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  • McLatchie_et_al_in_press_Guilty_thoughts_Guilty_feelings_fMRI

    Rights statement: © The Author (2016). Published by Oxford University Press. This is an Open Access article distributed under the terms of the Creative Commons Attribution License (http://creativecommons.org/licenses/by/4.0/), which permits unrestricted reuse, distribution, and reproduction in any medium, provided the original work is properly cited.

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    Available under license: CC BY: Creative Commons Attribution 4.0 International License

  • Soc Cogn Affect Neurosci-2016-Mclatchie-scan-nsw001

    Rights statement: © The Author (2016). Published by Oxford University Press. This is an Open Access article distributed under the terms of the Creative Commons Attribution License (http://creativecommons.org/licenses/by/4.0/), which permits unrestricted reuse, distribution, and reproduction in any medium, provided the original work is properly cited.

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‘Imagined guilt’ versus ‘recollected guilt’: implications for fMRI

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<mark>Journal publication date</mark>05/2016
<mark>Journal</mark>Social Cognitive and Affective Neuroscience
Issue number5
Volume11
Number of pages9
Pages (from-to)703-711
Publication StatusPublished
Early online date8/01/16
<mark>Original language</mark>English

Abstract

Guilt is thought to maintain social harmony by motivating reparation (Haidt, 2003; Trivers, 1971). The present study compared two methodologies commonly used to identify the neural correlates of guilt. The first, imagined guilt, requires participants to read hypothetical scenarios and then imagine themselves as the protagonist. The second, recollected guilt, requires participants to reflect on times they personally experienced guilt. In the fMRI scanner, participants were presented with guilt/neutral memories and guilt/neutral hypothetical scenarios. Contrasts confirmed a priori predictions that guilt memories, relative to guilt scenarios, were associated with significantly greater activity in regions associated with affect (ACC, Caudate, Insula, OFC) and social cognition (TP, precuneus). Similarly, results indicated that guilt memories, relative to neutral memories, were also associated with greater activity in affective (ACC, amygdala, Insula, OFC) and social cognition (mPFC, TP, precuneus, TPJ) regions. There were no significant differences between guilt hypothetical scenarios and neutral hypothetical scenarios in either affective or social cognition regions. The importance of distinguishing between different guilt inductions inside the scanner are discussed. We offer explanations of our results and discuss ideas for future research.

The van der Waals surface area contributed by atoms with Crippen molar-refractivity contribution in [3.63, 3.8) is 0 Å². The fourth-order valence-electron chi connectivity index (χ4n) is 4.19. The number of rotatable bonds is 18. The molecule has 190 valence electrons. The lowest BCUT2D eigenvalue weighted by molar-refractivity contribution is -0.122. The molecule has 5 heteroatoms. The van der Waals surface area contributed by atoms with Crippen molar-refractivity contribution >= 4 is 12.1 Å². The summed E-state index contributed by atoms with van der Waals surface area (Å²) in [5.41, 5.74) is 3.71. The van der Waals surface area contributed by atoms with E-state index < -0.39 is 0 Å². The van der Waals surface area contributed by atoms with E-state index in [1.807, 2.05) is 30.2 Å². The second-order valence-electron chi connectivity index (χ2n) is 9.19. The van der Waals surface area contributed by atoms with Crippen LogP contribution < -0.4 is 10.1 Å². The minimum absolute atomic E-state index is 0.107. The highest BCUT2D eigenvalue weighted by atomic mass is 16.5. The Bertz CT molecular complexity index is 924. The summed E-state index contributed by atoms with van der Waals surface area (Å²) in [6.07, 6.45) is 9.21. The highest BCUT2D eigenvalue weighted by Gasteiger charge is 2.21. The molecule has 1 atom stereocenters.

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© The Author (2016). Published by Oxford University Press. This is an Open Access article distributed under the terms of the Creative Commons Attribution License (http://creativecommons.org/licenses/by/4.0/), which permits unrestricted reuse, distribution, and reproduction in any medium, provided the original work is properly cited.